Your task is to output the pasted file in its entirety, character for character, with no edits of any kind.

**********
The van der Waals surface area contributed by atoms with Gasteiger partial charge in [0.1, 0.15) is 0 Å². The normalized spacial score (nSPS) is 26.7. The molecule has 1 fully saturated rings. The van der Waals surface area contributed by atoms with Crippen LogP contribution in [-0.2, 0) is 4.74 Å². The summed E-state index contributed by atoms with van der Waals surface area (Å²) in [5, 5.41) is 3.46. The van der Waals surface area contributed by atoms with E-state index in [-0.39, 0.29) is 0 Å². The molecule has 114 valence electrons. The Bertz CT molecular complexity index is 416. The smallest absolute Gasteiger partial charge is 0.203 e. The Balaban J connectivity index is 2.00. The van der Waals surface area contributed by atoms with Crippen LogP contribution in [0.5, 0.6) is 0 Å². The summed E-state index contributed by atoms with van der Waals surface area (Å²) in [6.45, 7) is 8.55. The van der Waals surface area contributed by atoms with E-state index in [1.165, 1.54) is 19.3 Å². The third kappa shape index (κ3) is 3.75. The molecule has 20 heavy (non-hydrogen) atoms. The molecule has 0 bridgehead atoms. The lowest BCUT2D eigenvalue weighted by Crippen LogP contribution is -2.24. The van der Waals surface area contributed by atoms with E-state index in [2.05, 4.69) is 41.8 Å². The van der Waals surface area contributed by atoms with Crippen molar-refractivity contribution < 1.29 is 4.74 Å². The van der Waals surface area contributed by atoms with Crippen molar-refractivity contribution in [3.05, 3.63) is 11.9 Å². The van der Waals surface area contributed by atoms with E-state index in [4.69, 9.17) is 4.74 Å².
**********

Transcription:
The van der Waals surface area contributed by atoms with Gasteiger partial charge in [0.1, 0.15) is 0 Å². The normalized spacial score (nSPS) is 26.7. The molecule has 1 fully saturated rings. The van der Waals surface area contributed by atoms with Crippen LogP contribution in [-0.2, 0) is 4.74 Å². The summed E-state index contributed by atoms with van der Waals surface area (Å²) in [5, 5.41) is 3.46. The van der Waals surface area contributed by atoms with E-state index in [-0.39, 0.29) is 0 Å². The molecule has 114 valence electrons. The Bertz CT molecular complexity index is 416. The smallest absolute Gasteiger partial charge is 0.203 e. The Balaban J connectivity index is 2.00. The van der Waals surface area contributed by atoms with Crippen LogP contribution in [0.5, 0.6) is 0 Å². The summed E-state index contributed by atoms with van der Waals surface area (Å²) in [6.45, 7) is 8.55. The van der Waals surface area contributed by atoms with E-state index in [1.165, 1.54) is 19.3 Å². The third kappa shape index (κ3) is 3.75. The molecule has 20 heavy (non-hydrogen) atoms. The molecule has 0 bridgehead atoms. The lowest BCUT2D eigenvalue weighted by Crippen LogP contribution is -2.24. The van der Waals surface area contributed by atoms with E-state index in [2.05, 4.69) is 41.8 Å². The van der Waals surface area contributed by atoms with Crippen molar-refractivity contribution < 1.29 is 4.74 Å². The van der Waals surface area contributed by atoms with Crippen molar-refractivity contribution in [3.05, 3.63) is 11.9 Å². The van der Waals surface area contributed by atoms with E-state index in [4.69, 9.17) is 4.74 Å².